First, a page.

Detail from Orange Risdon, Map of the Surveyed Part of the Territory of Michigan (Albany, 1825). The Newberry Library.

This map dates from the early period of U.S. westward expansion, when the township-and-range system was being established throughout the Midwest. However, it is of interest to us because it shows with great fidelity the former pattern of French landholding around Detroit. The city had been founded in 1701, and for several decades was primarily a mission and trading-post, to which furs came from a wide area. In the 1740s the fur-trade began to be siphoned off by English settlers from Pennsylvania, and the French Crown resolved to strengthen Detroit as a barrier against westward English expansion, establishing it as an agricultural settlement. Settlers were induced to come to the Detroit region by various concessions, so that numbers increased considerably between 1749 and 1755. However, they remained quite low in absolute terms, so that by 1760, when the fall of French Canada occurred, there were still only about 2,500 habitants and métis. By the end of the eighteenth century these settlers were to be found in three main groups, shown on our map. The largest was around the town of Detroit itself, where we see the words "Old French locations." Just to the south, and running into the Detroit settlement, were the longlots of the French along the River Rouge. Our map shows detail only for U.S. territory, but there were corresponding French holdings on the eastern bank of the Detroit River, where the town of "Sandwich" is shown. The third group was along the River Raisin, 30 miles to the south, with French Town near its mouth (opposite Monroe). The "Old French locations" posed a problem to the surveyors of the township-and-range system, into whose neat quadrilaterals the longlots to incongruously cut. But the surveyors were instructed to respect these existing property rights, which is what now allows us precisely to locate areas of French settlement.

References: Cole Harris, Lajeunesse, Parkins, Vachon 1985

Aaron Greeley, Detail from the Plan of Private Claims in the Michigan Territory (1810). The Newberry Library.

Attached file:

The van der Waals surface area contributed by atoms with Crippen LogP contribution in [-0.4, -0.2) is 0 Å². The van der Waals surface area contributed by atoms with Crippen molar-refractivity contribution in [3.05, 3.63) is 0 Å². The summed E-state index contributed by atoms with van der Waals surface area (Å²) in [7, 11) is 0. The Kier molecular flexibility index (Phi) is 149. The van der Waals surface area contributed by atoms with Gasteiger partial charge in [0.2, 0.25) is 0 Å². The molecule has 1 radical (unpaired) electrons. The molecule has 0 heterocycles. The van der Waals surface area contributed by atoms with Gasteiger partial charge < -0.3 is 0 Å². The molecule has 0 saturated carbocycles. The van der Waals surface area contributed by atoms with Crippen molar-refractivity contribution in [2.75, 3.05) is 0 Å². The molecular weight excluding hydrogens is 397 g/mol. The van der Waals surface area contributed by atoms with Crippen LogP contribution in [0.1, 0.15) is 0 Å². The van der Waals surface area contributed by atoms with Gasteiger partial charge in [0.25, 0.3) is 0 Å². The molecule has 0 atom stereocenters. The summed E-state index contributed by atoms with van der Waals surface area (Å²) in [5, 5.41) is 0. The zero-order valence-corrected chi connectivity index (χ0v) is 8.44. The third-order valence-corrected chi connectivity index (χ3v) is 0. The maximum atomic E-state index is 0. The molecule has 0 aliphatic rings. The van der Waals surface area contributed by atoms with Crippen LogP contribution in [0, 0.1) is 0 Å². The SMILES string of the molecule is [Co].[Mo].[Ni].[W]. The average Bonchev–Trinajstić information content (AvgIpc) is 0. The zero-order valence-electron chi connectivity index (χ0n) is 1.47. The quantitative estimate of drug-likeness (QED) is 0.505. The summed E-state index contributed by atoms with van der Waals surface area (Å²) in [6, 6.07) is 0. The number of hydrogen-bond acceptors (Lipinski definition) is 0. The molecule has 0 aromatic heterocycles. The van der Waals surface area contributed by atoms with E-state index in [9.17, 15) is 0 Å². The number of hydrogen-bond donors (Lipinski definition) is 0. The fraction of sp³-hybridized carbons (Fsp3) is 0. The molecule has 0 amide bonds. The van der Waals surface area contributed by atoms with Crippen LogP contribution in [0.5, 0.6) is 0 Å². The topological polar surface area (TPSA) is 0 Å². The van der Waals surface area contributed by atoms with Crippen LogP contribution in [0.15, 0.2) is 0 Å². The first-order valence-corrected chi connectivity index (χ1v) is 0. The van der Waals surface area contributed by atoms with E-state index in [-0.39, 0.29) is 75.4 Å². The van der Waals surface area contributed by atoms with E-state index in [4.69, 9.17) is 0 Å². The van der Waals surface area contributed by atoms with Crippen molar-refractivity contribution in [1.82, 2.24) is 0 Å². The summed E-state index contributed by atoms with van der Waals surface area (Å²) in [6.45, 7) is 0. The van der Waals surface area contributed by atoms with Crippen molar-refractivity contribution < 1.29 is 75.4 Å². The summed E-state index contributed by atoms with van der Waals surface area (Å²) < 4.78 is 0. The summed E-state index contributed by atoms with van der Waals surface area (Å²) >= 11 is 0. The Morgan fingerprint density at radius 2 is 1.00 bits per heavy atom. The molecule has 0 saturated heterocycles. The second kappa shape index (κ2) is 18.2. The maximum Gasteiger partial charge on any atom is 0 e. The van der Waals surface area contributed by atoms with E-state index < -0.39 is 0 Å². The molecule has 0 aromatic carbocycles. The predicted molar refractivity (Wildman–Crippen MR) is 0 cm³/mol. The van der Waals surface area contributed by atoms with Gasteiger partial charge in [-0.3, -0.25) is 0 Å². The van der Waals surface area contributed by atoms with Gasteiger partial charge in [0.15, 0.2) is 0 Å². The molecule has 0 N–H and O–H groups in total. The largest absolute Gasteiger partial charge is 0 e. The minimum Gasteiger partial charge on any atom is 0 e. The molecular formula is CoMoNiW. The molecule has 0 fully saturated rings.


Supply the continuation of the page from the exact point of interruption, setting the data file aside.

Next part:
This is the middle section from a three-section map setting out French holdings in the Michigan territory about 1810. It shows in close detail the area first described on the previous map, around Detroit. The city itself is marked down by the river, and has the star-shaped street pattern that the early citizens hoped would give their city a plan like that of L'Enfant's Washington; today that pattern survives only in fragments. Opposite Detroit is the gridiron of the town of Sandwich. This had grown up on the site of the Huron village marked on Montresor's map of 1763; on Greeley's map only one "Indian village" is shown, to the north-west of Detroit. Each plot receives a number, keyed to the list of mostly francophone landholders, among whom there was not a great variation in size of holding. There is a large rectangular holding of 10,000 acres granted to the Michigan Territory by the Federal Government to defray the cost of public buildings; this was a device often used by the central government to aid the fledgling states without having to pay out federal tax money. At this stage the French names are still quite intact and correct. Detroit, of course, is hard to anglicize, but most of the river-names have more or less their correct French forms. The exception is "Prisq Isle," down towards what is now Grosse Pointe. As time went by, there was a tendency for French names to become more and more mangled throughout the Midwest.